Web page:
Otherwise, Anabaptists taught, if we don’t use the Bible to help us follow Jesus, we’re not moving with but rather against the wind of the Holy Spirit, who is consistently blowing us toward Christ.

All this I have spoken while still with you. But the Advocate, the Holy Spirit, whom the Father will send in my name, will teach you all things and will remind you of everything I have said to you. Peace I leave with you; my peace I give you.
~ Jesus (John 14:25-27)

But when he, the Spirit of truth, comes, he will guide you into all the truth. …. He will glorify me because it is from me that he will receive what he will make known to you.
~ Jesus (John 16:13-14)

So, knowing that the very Spirit of God is moving us in the Jesus-ward direction, let’s list this as the first of three suggestions for how to make the most of the Bible…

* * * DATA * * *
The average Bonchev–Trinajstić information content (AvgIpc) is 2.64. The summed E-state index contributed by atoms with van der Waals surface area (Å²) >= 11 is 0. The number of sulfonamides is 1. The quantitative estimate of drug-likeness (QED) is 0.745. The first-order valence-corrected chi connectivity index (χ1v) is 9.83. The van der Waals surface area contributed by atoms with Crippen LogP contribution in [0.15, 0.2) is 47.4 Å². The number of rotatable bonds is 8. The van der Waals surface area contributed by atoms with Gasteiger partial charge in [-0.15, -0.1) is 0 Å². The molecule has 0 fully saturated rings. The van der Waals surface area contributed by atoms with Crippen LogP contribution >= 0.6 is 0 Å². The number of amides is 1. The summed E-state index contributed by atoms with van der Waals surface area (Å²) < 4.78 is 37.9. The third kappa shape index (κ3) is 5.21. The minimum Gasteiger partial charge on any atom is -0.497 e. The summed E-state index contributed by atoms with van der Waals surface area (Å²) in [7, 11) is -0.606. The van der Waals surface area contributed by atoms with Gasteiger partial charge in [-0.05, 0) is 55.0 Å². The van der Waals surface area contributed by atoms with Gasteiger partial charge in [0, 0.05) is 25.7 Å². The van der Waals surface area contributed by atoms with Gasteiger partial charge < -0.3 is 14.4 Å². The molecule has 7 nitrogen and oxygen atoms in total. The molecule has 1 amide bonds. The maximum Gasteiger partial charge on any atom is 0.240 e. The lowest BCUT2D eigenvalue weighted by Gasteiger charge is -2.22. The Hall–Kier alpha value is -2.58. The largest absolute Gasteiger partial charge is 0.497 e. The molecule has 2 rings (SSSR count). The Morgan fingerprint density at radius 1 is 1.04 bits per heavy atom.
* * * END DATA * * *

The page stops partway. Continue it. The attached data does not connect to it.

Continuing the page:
Silhouettes are interesting, but when you love someone, why not look into their face, rather than stare at their shadow? Speaking about Old Testament teachings, the Apostle Paul wrote:

These are a shadow of the things that were to come; the reality, however, is found in Christ.
~ The Apostle Paul (Colossians 2:17)

The Apostle John wrote that Jesus was such a clear vision of God, it was like everything that preceeded him could not qualify as really seeing the reality of who God is.

For the law was given through Moses; grace and truth came through Jesus Christ. No one has ever seen God, but the one and only Son, who is himself God and is in closest relationship with the Father, has made him known.
~ The Apostle John (John 1:17-18)

Moses gave us the Law, but Jesus showed us the truth. Radical Christians start with Jesus.